How to Forecast Sales: 4 Tips to Keep Your Sales Team on Track

How to forecast sales is one of the top concerns I hear from our clients.

Busy sales managers want to help their salespeople stay on track, and rightfully so. There’s a lot more involved in the selling process than just selling!

So, check these four tips to put you on the right path when it comes to how to forecast sales in the most accurate way.

How to Forecast Sales: 4 Tips to Keep Your Sales Team on Track

1.  Develop a leading indicator

Phone calls won’t do it:

Most sales leaders track the number of phone calls sales people make.

Have you ever noticed that one salesperson can make 100 calls and make zero appointments, while another can make three calls and get three appointments?

The number of calls doesn’t accurately equate to the number of appointments.

Does calling a prospective client to wish them a happy birthday count as a phone call?

Appointments won’t do it either:

When determining how to forecast sales, what you’re really looking for is how to get more insight into potential for closing new deals.

However, it’s difficult to be accurate about what constitutes as a quality appointment that will lead to future business.

If I bump into someone on the street, was that an appointment?

Tracking the number of meeting follow up emails is the best answer to how to forecast sales:

We recommend that you send an email after a first-call with a buyer in the following format. We call it the DEAL email.

a) Requirements – Outlining the needs for you to satisfy

b) Requests – Actions you want your buyer to take

c) Responsibilities – An overview of your solution

d) Outcomes – Criteria that determines a fit for your buyer

Measuring how many of these emails are sent and who responds to them on a timely basis is the best leading indicator for how to forecast sales for new business.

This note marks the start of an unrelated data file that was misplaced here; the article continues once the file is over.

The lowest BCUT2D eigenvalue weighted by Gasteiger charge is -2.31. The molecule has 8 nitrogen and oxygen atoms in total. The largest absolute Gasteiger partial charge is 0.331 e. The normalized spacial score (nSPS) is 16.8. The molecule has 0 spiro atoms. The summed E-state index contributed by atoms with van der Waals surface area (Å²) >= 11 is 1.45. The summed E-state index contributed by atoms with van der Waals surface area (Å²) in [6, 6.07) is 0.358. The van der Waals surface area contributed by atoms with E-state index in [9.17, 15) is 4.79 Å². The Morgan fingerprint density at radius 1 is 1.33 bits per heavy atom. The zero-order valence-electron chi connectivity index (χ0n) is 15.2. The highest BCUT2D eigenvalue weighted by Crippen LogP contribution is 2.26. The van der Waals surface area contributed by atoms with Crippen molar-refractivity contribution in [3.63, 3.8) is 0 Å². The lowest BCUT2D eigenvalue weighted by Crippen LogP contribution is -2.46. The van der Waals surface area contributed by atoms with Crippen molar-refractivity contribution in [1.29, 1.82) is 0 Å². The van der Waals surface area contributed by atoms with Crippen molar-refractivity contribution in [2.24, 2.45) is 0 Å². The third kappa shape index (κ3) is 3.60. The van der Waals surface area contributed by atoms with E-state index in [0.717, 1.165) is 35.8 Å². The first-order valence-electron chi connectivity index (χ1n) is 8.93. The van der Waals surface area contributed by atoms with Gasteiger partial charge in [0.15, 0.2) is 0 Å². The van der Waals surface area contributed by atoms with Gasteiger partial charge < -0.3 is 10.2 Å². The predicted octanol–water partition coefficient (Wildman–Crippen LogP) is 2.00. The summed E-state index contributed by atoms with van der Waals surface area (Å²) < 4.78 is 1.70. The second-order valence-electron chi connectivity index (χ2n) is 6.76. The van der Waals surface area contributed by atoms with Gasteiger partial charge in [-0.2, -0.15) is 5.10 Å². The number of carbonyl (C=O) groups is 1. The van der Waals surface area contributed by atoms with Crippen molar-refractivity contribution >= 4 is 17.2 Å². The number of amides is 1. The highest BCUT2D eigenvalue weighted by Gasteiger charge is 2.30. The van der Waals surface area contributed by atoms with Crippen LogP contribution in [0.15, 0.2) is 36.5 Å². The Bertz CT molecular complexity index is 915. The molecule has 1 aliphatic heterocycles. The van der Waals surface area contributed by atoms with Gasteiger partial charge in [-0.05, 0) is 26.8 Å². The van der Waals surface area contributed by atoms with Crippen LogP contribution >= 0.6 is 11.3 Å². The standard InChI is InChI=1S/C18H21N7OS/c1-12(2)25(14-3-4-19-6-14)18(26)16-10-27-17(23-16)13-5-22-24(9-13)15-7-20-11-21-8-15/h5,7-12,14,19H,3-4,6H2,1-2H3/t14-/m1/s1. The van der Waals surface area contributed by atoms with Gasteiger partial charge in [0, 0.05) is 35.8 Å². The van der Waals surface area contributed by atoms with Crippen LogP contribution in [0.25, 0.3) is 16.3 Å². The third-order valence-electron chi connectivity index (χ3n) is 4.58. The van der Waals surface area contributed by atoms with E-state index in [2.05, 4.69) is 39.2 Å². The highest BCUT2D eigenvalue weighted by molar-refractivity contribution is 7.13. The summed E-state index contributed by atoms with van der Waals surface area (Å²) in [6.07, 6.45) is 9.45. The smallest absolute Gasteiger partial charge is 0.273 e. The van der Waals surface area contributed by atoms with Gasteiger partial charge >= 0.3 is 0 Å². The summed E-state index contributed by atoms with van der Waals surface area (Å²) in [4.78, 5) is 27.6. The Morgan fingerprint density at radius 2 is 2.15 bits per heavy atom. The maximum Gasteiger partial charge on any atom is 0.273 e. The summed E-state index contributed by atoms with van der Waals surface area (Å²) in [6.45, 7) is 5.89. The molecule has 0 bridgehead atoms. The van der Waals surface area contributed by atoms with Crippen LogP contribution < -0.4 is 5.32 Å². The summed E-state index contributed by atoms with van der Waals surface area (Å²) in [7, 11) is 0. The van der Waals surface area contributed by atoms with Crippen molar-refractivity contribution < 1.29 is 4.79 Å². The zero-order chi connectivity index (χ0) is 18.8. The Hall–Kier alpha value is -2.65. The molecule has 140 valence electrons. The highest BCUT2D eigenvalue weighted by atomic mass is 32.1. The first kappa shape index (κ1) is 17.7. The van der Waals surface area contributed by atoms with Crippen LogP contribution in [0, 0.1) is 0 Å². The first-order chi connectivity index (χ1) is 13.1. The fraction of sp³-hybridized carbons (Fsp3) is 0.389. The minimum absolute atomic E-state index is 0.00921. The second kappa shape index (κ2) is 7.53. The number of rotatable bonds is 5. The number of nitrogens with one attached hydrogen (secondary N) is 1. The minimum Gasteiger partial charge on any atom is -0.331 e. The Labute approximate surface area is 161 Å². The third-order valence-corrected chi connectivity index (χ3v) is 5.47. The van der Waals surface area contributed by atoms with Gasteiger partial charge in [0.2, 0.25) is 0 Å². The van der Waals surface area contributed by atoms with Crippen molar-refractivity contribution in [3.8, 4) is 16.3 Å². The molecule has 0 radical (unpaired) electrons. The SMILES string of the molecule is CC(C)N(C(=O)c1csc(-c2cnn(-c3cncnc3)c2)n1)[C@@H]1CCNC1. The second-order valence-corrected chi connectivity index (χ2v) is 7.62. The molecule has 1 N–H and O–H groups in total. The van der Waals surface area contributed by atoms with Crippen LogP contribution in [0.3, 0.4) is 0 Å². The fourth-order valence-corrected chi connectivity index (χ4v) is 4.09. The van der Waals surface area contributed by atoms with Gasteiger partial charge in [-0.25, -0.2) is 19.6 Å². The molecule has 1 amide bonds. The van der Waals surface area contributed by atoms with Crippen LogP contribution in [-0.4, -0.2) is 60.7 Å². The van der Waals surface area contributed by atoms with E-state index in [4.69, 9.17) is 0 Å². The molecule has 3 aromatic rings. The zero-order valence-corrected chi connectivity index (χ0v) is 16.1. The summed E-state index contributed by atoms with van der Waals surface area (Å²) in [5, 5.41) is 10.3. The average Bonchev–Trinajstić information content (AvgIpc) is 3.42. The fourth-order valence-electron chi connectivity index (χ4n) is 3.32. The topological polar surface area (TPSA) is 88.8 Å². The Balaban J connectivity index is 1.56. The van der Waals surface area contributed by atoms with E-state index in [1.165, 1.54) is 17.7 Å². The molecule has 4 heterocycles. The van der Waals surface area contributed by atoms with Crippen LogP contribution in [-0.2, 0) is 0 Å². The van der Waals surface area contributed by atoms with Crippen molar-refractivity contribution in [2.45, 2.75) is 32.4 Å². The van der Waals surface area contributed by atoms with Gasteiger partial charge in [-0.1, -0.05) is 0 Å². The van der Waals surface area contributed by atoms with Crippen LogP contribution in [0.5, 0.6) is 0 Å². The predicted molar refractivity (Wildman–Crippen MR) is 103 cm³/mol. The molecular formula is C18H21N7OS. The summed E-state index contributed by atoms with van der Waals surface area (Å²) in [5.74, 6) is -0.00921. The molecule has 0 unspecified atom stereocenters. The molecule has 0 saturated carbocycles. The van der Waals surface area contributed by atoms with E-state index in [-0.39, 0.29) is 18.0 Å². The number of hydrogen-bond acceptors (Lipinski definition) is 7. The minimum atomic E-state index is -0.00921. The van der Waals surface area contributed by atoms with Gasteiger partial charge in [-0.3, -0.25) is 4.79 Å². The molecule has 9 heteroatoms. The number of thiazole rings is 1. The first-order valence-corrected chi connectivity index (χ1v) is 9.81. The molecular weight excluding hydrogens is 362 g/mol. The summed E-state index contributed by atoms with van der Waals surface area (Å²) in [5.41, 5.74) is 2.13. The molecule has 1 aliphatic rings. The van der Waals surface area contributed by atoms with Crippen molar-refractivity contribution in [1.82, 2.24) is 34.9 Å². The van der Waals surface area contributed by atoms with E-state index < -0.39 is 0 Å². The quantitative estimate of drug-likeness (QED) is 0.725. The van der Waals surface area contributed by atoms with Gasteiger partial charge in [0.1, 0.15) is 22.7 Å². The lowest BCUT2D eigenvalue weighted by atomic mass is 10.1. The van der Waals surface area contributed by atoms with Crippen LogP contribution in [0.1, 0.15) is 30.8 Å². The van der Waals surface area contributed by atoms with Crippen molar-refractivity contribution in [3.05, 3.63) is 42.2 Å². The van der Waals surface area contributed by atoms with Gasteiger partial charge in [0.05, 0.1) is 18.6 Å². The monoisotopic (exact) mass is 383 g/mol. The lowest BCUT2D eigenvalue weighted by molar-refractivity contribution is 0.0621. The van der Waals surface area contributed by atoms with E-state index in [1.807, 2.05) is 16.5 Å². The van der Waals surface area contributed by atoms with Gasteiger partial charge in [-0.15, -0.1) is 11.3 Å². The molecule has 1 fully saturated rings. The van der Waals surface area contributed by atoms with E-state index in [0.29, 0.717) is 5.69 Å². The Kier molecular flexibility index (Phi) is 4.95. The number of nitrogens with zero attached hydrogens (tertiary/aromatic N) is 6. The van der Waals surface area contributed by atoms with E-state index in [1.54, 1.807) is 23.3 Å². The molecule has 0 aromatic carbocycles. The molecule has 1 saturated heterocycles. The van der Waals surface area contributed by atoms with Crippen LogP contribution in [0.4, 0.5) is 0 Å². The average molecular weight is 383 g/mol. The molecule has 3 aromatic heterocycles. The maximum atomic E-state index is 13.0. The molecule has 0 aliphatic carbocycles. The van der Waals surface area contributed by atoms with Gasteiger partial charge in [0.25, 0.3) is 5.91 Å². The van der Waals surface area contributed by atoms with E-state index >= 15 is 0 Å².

For example: if a salesperson sent 15 of these email in September and then 20 in October, this indicates that the number of opportunities is likely to increase.

Tracking this over time gives you good insights into where new business is coming from.

Discovering High Performance with DEAL

2.  Keep good records

If your sales team keeps good records in your CRM system (ex. Salesforce.com), you will be able to forecast more accurately.

Track leads as well as activity to quickly convert them to opportunities. Make sure each opportunity has a next step identified so it stays in motion, hopefully to a close/win.

3.  Run a smooth pipeline

Have your salespeople focus on the opportunities in their pipeline that are more likely to close than those that will languish. Continue to scrutinize the likelihood of each opportunity to close on a timely basis.

I like to use a “disqualification” approach. This means that I look for all the “gotchas” that might prevent us from moving forward to a close/win. This might include price, size (company is too small or too big), chemistry, etc. Using this approach allows salespeople to stay focused on the deals they have a better chance of closing.

4.  Keep a binary hot-sheet

As a sales manager, I kept a spreadsheet of the top 20% of deals in the pipeline.

Size of deal, estimated close date, and strategic value are examples of what puts a deal on this list.

I used to put these into an MS Excel spreadsheet. Next to each deal I would enter a “0” or “1” in the first column. Multiplying numbers for a deal by this number, I would get either “0” or the original value. The sum of all the deal numbers would vary based on the binary column. I made the decision to enter 0 or 1 based on the feedback I got from the salesperson responsible for each deal at any point.

I hope this gives you some insight for how to forecast sales more accurately.  Please write back with your feedback, especially if you implemented these suggestions.

How to Build a Winning Sales Team

By | 2017-06-27T12:29:47+00:00 November 22nd, 2016|Sales Leaders|1 Comment

About the Author:

Charles Bernard is the CEO at Criteria for Success. He writes about sales, sales leadership, social selling best practices, time management, and anything related to helping others make sales success a habit.

One Comment

  1. Barry Hall November 22, 2016 at 9:22 am - Reply

    Great post and information Charles. Keep up the great work. – Barry.

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